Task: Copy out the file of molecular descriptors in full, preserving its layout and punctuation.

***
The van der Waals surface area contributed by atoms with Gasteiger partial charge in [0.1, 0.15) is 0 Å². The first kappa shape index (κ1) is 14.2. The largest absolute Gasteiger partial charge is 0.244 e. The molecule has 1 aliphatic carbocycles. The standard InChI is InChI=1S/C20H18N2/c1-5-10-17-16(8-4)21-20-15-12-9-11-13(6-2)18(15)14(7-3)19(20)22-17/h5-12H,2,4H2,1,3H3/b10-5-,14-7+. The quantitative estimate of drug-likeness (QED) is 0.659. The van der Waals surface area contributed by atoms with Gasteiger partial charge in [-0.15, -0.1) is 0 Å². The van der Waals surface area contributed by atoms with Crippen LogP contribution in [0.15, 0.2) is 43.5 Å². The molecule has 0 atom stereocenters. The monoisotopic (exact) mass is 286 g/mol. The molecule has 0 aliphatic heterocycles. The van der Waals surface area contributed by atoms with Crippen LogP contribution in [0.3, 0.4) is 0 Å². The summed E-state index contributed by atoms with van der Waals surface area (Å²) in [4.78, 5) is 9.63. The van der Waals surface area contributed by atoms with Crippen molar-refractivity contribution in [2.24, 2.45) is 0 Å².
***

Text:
The van der Waals surface area contributed by atoms with Gasteiger partial charge in [0.1, 0.15) is 0 Å². The first kappa shape index (κ1) is 14.2. The largest absolute Gasteiger partial charge is 0.244 e. The molecule has 1 aliphatic carbocycles. The standard InChI is InChI=1S/C20H18N2/c1-5-10-17-16(8-4)21-20-15-12-9-11-13(6-2)18(15)14(7-3)19(20)22-17/h5-12H,2,4H2,1,3H3/b10-5-,14-7+. The quantitative estimate of drug-likeness (QED) is 0.659. The van der Waals surface area contributed by atoms with Gasteiger partial charge in [-0.15, -0.1) is 0 Å². The van der Waals surface area contributed by atoms with Crippen LogP contribution in [0.15, 0.2) is 43.5 Å². The molecule has 0 atom stereocenters. The monoisotopic (exact) mass is 286 g/mol. The molecule has 0 aliphatic heterocycles. The van der Waals surface area contributed by atoms with Crippen LogP contribution in [0.3, 0.4) is 0 Å². The summed E-state index contributed by atoms with van der Waals surface area (Å²) in [4.78, 5) is 9.63. The van der Waals surface area contributed by atoms with Crippen molar-refractivity contribution in [2.24, 2.45) is 0 Å².